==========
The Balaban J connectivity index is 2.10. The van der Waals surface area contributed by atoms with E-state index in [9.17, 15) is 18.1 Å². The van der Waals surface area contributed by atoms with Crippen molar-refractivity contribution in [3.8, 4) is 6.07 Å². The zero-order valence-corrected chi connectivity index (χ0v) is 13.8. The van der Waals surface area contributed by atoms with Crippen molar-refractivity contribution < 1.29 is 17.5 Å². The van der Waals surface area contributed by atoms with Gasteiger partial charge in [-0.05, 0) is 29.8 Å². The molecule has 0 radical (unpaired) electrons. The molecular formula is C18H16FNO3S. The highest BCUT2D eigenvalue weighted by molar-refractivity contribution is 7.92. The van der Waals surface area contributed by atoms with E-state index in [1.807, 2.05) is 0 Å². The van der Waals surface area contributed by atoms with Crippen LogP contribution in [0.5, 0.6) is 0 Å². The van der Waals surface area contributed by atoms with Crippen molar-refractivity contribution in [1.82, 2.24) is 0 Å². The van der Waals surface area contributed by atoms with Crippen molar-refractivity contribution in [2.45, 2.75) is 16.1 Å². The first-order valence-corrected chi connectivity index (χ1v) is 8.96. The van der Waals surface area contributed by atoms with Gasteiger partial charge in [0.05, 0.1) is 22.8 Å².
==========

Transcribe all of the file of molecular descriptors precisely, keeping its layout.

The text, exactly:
The Balaban J connectivity index is 2.10. The van der Waals surface area contributed by atoms with E-state index in [9.17, 15) is 18.1 Å². The van der Waals surface area contributed by atoms with Crippen molar-refractivity contribution in [3.8, 4) is 6.07 Å². The zero-order valence-corrected chi connectivity index (χ0v) is 13.8. The van der Waals surface area contributed by atoms with Crippen molar-refractivity contribution < 1.29 is 17.5 Å². The van der Waals surface area contributed by atoms with Gasteiger partial charge in [-0.05, 0) is 29.8 Å². The molecule has 0 radical (unpaired) electrons. The molecular formula is C18H16FNO3S. The highest BCUT2D eigenvalue weighted by molar-refractivity contribution is 7.92. The van der Waals surface area contributed by atoms with E-state index in [1.807, 2.05) is 0 Å². The van der Waals surface area contributed by atoms with Crippen LogP contribution in [0.5, 0.6) is 0 Å². The van der Waals surface area contributed by atoms with Crippen molar-refractivity contribution in [1.82, 2.24) is 0 Å². The van der Waals surface area contributed by atoms with Crippen molar-refractivity contribution in [2.45, 2.75) is 16.1 Å². The first-order valence-corrected chi connectivity index (χ1v) is 8.96. The van der Waals surface area contributed by atoms with Gasteiger partial charge in [0.05, 0.1) is 22.8 Å².